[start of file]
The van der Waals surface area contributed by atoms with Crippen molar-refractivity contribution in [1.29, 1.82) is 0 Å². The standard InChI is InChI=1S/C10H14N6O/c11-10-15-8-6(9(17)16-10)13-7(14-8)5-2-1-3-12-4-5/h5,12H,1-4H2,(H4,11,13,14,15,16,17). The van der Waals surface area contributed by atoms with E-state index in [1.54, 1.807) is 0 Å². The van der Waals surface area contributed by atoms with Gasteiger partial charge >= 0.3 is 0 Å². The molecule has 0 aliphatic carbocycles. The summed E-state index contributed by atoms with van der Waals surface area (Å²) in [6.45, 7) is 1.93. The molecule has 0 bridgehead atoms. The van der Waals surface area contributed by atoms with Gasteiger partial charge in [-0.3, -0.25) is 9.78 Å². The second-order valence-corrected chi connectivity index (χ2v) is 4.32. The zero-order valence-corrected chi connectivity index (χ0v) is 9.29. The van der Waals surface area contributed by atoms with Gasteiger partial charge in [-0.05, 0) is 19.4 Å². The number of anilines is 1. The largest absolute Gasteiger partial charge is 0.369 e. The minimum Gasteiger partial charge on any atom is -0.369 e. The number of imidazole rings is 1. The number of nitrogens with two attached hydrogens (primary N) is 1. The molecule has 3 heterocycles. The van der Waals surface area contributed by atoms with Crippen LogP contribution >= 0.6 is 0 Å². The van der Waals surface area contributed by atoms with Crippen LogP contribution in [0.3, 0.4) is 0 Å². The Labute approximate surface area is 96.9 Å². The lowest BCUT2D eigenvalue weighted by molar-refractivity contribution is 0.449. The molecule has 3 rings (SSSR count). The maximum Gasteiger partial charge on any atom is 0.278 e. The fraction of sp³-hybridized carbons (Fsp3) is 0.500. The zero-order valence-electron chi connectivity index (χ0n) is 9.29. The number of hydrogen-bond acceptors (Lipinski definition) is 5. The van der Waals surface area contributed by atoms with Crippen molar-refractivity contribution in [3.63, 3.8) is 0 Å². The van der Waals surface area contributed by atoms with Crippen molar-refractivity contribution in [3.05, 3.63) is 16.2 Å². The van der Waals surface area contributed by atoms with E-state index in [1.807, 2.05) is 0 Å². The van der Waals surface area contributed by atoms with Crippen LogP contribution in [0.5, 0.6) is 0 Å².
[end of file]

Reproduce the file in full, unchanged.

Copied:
The van der Waals surface area contributed by atoms with Crippen molar-refractivity contribution in [1.29, 1.82) is 0 Å². The standard InChI is InChI=1S/C10H14N6O/c11-10-15-8-6(9(17)16-10)13-7(14-8)5-2-1-3-12-4-5/h5,12H,1-4H2,(H4,11,13,14,15,16,17). The van der Waals surface area contributed by atoms with E-state index in [1.54, 1.807) is 0 Å². The van der Waals surface area contributed by atoms with Gasteiger partial charge >= 0.3 is 0 Å². The molecule has 0 aliphatic carbocycles. The summed E-state index contributed by atoms with van der Waals surface area (Å²) in [6.45, 7) is 1.93. The molecule has 0 bridgehead atoms. The van der Waals surface area contributed by atoms with Gasteiger partial charge in [-0.3, -0.25) is 9.78 Å². The second-order valence-corrected chi connectivity index (χ2v) is 4.32. The zero-order valence-corrected chi connectivity index (χ0v) is 9.29. The van der Waals surface area contributed by atoms with Gasteiger partial charge in [-0.05, 0) is 19.4 Å². The number of anilines is 1. The largest absolute Gasteiger partial charge is 0.369 e. The minimum Gasteiger partial charge on any atom is -0.369 e. The number of imidazole rings is 1. The number of nitrogens with two attached hydrogens (primary N) is 1. The molecule has 3 heterocycles. The van der Waals surface area contributed by atoms with Crippen LogP contribution >= 0.6 is 0 Å². The van der Waals surface area contributed by atoms with Crippen LogP contribution in [0.3, 0.4) is 0 Å². The Labute approximate surface area is 96.9 Å². The lowest BCUT2D eigenvalue weighted by molar-refractivity contribution is 0.449. The molecule has 3 rings (SSSR count). The maximum Gasteiger partial charge on any atom is 0.278 e. The fraction of sp³-hybridized carbons (Fsp3) is 0.500. The zero-order valence-electron chi connectivity index (χ0n) is 9.29. The number of hydrogen-bond acceptors (Lipinski definition) is 5. The van der Waals surface area contributed by atoms with Crippen molar-refractivity contribution in [3.63, 3.8) is 0 Å². The van der Waals surface area contributed by atoms with Crippen molar-refractivity contribution in [3.05, 3.63) is 16.2 Å². The van der Waals surface area contributed by atoms with E-state index in [1.807, 2.05) is 0 Å². The van der Waals surface area contributed by atoms with Crippen LogP contribution in [0.5, 0.6) is 0 Å².